22 July 2014

So what about Detroit?

I have followed Detroit's fall with interest, mostly because I am hoping that an entrepreneurial government will allow a thousand flowers to bloom in the hollowed-out city (population has dropped by 60 percent; 200,000 properties are vacant). That process will take time, even if it's going in the right direction.

In the meantime, the city is bankrupt, and one-third of its debt ($5 billion) is linked to the Detroit Water and Sewerage Department (DWSD), which is trying to collect $175 million in past-due debt from its customers.

This action is sensible but controversial in two ways. First, DWSD is cutting service to customers who do not pay their bills. Second — and far worse — DWSD is going after debts of as little as $150 from 150,000 residential customers even as it waits for repayment from 11,000 larger customers who owe half the total.

These actions have led to a petition from the human-right-to-water crowd, asking the President to declare a human health crisis, i.e., to prevent DWSD from charging customers. That's a terrible idea because it undermines the utility's finances now AND later. Why would anyone pay for water they can get for free?

My opposition to the petition does not mean I oppose financial help for the poor or their continued access to drinking water. Here's how I'd handle the situation:

Whereas:
  • Drinking water SERVICES should NOT be a human right (=free) because they — like electrical services — cost money
  • Detroit has mismanaged many dimensions of life, including poverty, jobs and water management
  • The utility MUST continue to operate, and it needs money for that
  • Past debt may not be customers’ fault, since the utility may have over spent, etc.
  • Therefore:
    1. The poor should income support to pay for food, rent and water. They should NOT be given free water
    2. The utility should go after biggest customers FIRST, as the cost per $1,000 of debt recovery will be MUCH lower
    3. The government may face a welfare burden, but welfare works through income transfers, not cheap — or free — water
Bottom Line: The government (and taxpayers) should bail out the poor. Bigger customers should be chased for repayment. All customers should pay their future water bills.

H/Ts to BB, DC and RM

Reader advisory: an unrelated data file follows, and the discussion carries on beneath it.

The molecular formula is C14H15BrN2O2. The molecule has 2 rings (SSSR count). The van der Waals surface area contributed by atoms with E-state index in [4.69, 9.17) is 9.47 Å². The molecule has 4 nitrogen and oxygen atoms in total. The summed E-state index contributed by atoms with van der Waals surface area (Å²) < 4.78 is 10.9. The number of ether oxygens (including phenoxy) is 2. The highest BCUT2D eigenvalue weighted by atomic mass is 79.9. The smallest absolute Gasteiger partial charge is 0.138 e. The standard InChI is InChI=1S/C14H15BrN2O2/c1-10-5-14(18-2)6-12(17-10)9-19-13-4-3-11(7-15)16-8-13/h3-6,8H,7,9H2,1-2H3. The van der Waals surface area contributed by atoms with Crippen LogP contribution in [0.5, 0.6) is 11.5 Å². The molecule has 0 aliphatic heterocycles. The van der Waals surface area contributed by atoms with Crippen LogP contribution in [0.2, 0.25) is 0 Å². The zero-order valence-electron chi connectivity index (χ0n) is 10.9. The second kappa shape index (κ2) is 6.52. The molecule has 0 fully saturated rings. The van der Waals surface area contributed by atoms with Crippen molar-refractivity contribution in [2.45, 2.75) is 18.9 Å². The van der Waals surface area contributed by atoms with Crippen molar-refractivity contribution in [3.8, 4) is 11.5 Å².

3 comments:

  1. You're correct re detroit imo david, and I believe that there's an extendable lesson here for areas like the southwest US where climate change migration may commence in the not-too-distant future. The first gasp of political spendthrifts entering a heightened water scarcity era is to expand supply, sans economic analysis of course. Yet the uncertainty present seems to infer that even an npv>?<0 test (for new water developments) is insufficiently prudent as there is relevant quasi-option value to consider. Waiting and learning has value under these conditions. If southwestern govts are going to take on infrastructure debt prior to experiencing a new migration direction, there's a worrisome detroit-effect that could make the water situation even uglier.

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  2. People refused to pay, and ignored offers for help many times from the water company.

    Things like delayed payments, or small payment plans would prevent water from being cut off..... they weren't allowed by the government to do anything harsher.

    Word got around that water bills were being let slide by the company, and therefore many people didn't see the need to pay for water they'd get anyway.

    If the water company does nothing - it slips further into the red.

    Everyone getting free water - keeps getting free water, and the ones paying high rates that reduce the cost of the others not paying will no likely ALSO stop paying...

    Regardless of big business - people need to pay for their water, even if just a little - for too long, bills were being pushed to the side, and no one was paying.

    It can't continue.

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